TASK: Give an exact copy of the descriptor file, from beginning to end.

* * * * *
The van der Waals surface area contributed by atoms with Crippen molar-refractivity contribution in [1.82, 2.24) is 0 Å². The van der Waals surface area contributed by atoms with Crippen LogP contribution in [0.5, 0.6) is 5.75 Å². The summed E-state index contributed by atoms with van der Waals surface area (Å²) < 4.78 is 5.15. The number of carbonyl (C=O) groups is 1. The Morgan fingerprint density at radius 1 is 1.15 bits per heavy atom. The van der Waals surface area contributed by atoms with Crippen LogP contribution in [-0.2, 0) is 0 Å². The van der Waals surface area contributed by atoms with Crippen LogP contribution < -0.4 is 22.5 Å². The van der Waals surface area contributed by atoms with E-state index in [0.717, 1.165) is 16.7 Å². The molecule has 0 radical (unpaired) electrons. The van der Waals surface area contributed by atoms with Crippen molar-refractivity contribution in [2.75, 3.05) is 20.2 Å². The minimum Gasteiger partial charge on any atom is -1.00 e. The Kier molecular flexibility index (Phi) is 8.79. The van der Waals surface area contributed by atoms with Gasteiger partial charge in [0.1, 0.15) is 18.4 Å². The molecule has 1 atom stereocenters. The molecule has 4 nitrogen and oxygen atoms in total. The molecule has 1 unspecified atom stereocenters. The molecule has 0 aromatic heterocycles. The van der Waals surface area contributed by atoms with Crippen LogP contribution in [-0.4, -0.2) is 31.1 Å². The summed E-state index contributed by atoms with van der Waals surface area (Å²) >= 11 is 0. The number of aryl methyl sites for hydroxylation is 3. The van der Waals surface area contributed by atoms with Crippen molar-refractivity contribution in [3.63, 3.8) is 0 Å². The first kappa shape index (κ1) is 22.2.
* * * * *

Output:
The van der Waals surface area contributed by atoms with Crippen molar-refractivity contribution in [1.82, 2.24) is 0 Å². The van der Waals surface area contributed by atoms with Crippen LogP contribution in [0.5, 0.6) is 5.75 Å². The summed E-state index contributed by atoms with van der Waals surface area (Å²) < 4.78 is 5.15. The number of carbonyl (C=O) groups is 1. The Morgan fingerprint density at radius 1 is 1.15 bits per heavy atom. The van der Waals surface area contributed by atoms with Crippen LogP contribution in [-0.2, 0) is 0 Å². The van der Waals surface area contributed by atoms with Crippen LogP contribution < -0.4 is 22.5 Å². The van der Waals surface area contributed by atoms with E-state index in [0.717, 1.165) is 16.7 Å². The molecule has 0 radical (unpaired) electrons. The van der Waals surface area contributed by atoms with Crippen molar-refractivity contribution in [2.75, 3.05) is 20.2 Å². The minimum Gasteiger partial charge on any atom is -1.00 e. The Kier molecular flexibility index (Phi) is 8.79. The van der Waals surface area contributed by atoms with Gasteiger partial charge in [0.1, 0.15) is 18.4 Å². The molecule has 1 atom stereocenters. The molecule has 4 nitrogen and oxygen atoms in total. The molecule has 1 unspecified atom stereocenters. The molecule has 0 aromatic heterocycles. The van der Waals surface area contributed by atoms with Crippen LogP contribution in [-0.4, -0.2) is 31.1 Å². The summed E-state index contributed by atoms with van der Waals surface area (Å²) >= 11 is 0. The number of aryl methyl sites for hydroxylation is 3. The van der Waals surface area contributed by atoms with Crippen molar-refractivity contribution in [3.63, 3.8) is 0 Å². The first kappa shape index (κ1) is 22.2.